As an add on to Steve Bowbrick's post of February 24, on Digital Disobedience: Intellectual Property, I would like to point out that MIT has made several of their courses available for free on the web under the title MIT Opencourseware. One of their courses is called Ethics and law on the Electronic Frontier, and considers the interaction between law, policy and technology as they relate to the evolving controversies over control of the internet. More on http://ocw.mit.edu/OcwWeb/Electrical-Engineering-and-Computer-Science/6-805JEthics-and-Law-on-the-Electronic-FrontierSpring2002/CourseHome/index.htm
The Internet has no legislative function and no Government. The nearest thing the net has to a lawmaking body is a loose alliance of geeks and technocrats called The Internet Engineering Taskforce (of course, there's a tapestry of other institutions and committees plus the National Governments and wannabes like the ITU – don't get me started...). The IETF devises and distributes Internet standards but its 'laws' are hardly laws at all – even once they're enacted and in use everywhere they're still, impishly, called Requests for Comment (RFCs). The net is a place where real-world imponderables like law and order are remarkably fluid and provisional.
So it's paradoxical that the geeks who run the place day-to-day are so fixated on standards. Standards are the tech world's laws – agreed codes and protocols, some hard, internationally recognised (even with ISO numbers), others informal, even ephemeral. Geeks fetishise compliance with standards. Standards, for these guys, are unarguable – an unchallenged orthodoxy with a substantial moral component. Standards, however, have a downside. They inevitably suppress diversity and innovation. In fact, a world in perfect compliance with standards is, necessarily, a monoculture. The geeks would, no doubt, argue that standards support diversity and drive innovation by permitting communication and reducing the cost of interconnection to almost zero – but this is lazy thinking. Standards support diversity but only at the relatively insubstantial level of expression (up at the top of the Seven Layer Model).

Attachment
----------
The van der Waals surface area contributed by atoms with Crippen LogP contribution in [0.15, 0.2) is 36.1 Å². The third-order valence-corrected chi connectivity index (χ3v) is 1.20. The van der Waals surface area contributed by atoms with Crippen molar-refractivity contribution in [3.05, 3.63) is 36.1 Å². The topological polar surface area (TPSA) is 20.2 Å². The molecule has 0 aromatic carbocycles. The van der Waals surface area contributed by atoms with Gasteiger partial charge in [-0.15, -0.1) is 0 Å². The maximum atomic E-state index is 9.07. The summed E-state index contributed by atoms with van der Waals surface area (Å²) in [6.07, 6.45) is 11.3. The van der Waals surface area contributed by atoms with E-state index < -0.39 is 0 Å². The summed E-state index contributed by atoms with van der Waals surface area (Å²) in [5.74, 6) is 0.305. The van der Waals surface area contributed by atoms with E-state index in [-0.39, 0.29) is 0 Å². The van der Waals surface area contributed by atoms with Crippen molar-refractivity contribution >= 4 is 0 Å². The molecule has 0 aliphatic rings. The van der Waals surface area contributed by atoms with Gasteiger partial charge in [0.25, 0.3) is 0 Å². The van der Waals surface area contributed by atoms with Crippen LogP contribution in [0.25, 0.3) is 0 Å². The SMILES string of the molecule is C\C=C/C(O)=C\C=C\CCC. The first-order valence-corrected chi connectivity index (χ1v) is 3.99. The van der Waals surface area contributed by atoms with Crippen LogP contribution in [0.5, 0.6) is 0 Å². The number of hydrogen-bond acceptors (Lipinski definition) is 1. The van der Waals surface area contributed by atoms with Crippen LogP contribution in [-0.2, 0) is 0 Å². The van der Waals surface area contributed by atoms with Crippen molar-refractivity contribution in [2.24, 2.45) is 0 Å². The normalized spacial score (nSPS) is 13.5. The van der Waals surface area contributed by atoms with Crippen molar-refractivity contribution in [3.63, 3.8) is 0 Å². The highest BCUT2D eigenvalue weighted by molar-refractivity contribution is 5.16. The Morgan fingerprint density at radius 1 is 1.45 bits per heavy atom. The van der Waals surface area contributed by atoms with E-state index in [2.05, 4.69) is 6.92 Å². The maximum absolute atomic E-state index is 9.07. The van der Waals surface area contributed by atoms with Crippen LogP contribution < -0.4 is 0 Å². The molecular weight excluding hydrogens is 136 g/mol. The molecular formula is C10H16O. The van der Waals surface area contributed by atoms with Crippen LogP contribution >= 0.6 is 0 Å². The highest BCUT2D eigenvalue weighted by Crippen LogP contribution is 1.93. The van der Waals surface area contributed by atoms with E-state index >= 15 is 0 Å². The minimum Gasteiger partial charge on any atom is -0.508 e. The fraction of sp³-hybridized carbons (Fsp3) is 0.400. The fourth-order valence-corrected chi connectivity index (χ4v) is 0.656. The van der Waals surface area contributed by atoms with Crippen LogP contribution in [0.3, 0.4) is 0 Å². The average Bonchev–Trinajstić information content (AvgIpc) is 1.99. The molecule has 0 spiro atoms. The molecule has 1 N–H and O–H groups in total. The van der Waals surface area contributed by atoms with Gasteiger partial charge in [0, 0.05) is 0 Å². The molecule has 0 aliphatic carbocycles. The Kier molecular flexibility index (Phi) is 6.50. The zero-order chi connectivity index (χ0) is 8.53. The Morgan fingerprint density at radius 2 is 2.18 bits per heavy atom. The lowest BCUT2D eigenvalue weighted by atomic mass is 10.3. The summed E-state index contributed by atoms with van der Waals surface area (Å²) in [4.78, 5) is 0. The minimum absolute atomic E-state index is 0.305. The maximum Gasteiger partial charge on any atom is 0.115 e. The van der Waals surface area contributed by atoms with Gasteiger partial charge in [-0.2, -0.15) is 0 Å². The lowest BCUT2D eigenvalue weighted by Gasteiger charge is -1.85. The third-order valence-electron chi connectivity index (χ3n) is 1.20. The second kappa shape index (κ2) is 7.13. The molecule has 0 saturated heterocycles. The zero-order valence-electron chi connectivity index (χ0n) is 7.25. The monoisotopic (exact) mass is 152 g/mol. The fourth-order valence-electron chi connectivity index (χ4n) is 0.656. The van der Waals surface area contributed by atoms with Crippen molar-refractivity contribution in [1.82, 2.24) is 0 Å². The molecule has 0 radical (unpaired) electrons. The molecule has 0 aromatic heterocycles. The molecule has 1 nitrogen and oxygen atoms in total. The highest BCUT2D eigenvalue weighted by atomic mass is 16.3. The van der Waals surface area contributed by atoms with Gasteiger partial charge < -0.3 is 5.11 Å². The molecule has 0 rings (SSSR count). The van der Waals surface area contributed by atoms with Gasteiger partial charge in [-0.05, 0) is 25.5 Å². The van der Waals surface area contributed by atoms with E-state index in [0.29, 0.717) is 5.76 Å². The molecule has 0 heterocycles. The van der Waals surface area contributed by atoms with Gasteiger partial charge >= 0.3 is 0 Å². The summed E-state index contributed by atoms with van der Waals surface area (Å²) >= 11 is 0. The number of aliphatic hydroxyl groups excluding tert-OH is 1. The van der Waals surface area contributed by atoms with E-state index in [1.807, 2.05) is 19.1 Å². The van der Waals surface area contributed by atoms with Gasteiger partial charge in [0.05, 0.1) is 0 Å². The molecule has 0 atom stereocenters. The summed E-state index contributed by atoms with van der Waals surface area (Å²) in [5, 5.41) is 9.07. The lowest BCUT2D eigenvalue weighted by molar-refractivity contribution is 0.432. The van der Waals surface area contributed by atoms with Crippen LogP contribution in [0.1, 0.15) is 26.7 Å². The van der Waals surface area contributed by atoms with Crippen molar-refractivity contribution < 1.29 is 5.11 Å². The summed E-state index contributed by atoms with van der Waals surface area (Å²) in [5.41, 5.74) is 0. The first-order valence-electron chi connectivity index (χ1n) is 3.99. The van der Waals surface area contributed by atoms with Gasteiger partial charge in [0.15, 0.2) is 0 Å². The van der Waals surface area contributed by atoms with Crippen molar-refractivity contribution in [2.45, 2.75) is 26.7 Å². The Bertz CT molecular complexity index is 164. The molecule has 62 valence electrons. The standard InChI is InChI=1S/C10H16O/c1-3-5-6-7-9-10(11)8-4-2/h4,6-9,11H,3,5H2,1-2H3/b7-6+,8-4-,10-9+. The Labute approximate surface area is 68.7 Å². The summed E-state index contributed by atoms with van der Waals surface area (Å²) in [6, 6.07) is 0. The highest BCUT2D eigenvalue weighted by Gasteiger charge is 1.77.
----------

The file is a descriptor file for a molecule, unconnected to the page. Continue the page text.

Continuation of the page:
Diversity, if it is to have meaning, must take root at lower levels but this kind of thinking is anathema to the geeks. The idea of running multiple protocols and then arranging for some kind of translation makes them queasy. It screams inefficiency! Disorder! Overhead!. But I imagine a world in which different Internets (for instance) coexist, each a complex expression of some kind of worldview. An explosion of diversity. A rainforest of forms – different in more ways than we can imagine.
This is going to need a big change in philosophy – and we'll need to invest a lot less in compliance and a lot more in translation: we mustn't rebuild Babel on the ruins of the geeks' Jerusalem. Of course, this could all be an infantile fantasy, although I doubt it. I think the unitary, ultra-compliant net of the geeks is a much more pernicious and reductive fantasy than mine...